The ruins of Grozny, the capital city of Chechnya, in March 1995 during the Second Russo-Chechen War after multi-year Russian air and artillery bombardment.
Most people today are focusing on bidding farewell to Lyudmila Alekseyeva, the great human rights activist that Vladimir Putin is trying to coopt as one of his own, or to the centenary of the birth of Aleksandr Solzhenitsyn, whose slogan “live not by lies” played an essential role in unmasking and then destroying the Soviet system.
But those events should not obscure another one that may have played an even greater role in the continuing Russian tragedy: On this day in 1994, Russian forces on the order of Russian President Boris Yeltsin began their fateful and ultimately unsuccessful attack on Chechnya.
Yeltsin’s order was dated December 9. It prompted the government to issue a decree calling for the disarming of Chechen armed formations. But only on December 11 did Russian forces begin, in the words of Mairbek Vachagayev, “a war that changed the world” and became “the beginning of a tragedy for an entire people.”
Vachagayev, who served as Chechnya-Ichkeria’s representative in Moscow, recalls that the Russian forces attacked the Chechen capital from three directions, but one of them was blocked by ordinary and unarmed people. The other two were able to reach the outskirts of Grozny after hard fighting and much later.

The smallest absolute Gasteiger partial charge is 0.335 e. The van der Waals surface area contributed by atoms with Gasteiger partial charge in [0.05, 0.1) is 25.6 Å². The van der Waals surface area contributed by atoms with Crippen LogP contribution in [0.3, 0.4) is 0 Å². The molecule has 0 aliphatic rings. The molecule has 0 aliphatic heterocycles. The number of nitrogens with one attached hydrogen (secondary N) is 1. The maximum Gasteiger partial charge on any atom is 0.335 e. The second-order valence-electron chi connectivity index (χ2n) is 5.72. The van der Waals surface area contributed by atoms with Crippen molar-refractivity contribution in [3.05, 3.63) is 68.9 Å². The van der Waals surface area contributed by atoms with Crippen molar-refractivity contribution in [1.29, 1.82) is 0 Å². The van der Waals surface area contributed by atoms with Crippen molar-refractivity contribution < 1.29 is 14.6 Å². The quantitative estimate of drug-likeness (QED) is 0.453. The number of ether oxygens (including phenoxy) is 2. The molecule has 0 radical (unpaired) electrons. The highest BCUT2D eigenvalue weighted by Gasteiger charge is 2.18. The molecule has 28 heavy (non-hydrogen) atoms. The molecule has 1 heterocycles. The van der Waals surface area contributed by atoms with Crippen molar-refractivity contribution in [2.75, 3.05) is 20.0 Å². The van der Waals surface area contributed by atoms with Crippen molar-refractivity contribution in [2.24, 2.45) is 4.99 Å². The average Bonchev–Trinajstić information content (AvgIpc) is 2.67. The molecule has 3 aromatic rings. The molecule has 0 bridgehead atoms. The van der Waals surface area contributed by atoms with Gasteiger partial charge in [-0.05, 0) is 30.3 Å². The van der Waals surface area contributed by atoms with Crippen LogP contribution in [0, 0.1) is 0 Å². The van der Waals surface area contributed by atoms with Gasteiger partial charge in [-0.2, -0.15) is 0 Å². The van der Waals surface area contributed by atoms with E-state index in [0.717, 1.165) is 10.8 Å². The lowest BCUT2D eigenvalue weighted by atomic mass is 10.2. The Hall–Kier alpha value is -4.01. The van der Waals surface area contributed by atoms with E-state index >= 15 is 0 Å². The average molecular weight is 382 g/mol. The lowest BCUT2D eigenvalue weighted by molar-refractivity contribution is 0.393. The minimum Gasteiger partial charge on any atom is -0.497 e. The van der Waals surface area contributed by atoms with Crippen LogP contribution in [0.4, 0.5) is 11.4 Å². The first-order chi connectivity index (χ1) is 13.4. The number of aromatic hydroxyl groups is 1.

In Russia itself, Russian leaders like Yegor Gaidar, Grigory Yavlinskiy, Sergey Yushenkov, Sergey Kovalyev, Aleksandr Cherkasov and Valeriya Novodvorskaya, to name but a few, spoke out at the brutal Russian punitive expeditions. And Boris Nemtsov, then governor of Nizhny Novgorod, even “collected a million signatures” against the bloodletting.
“All of them understood,” Vachagayev says, that “their country had passed a line beyond it one must no longer talk about democracy. On the side of the Chechens rose almost the entire Russian media: Every day, journalists reported about thousands of killed, including federal forces who did not understand what they were being asked to give their lives for.”
What must also be remembered, he continues, is that “the Chechens did not feel hatred to the Russian army which had come to kill them nor to Russia as a whole. They simply did not understand what was happening and felt hurt and were offended.” They believed that a solution could be found.
Tragically for them and for Russia they were wrong: the war against Chechnya and Chechens had begun, as had the war against democracy in Russia as well.
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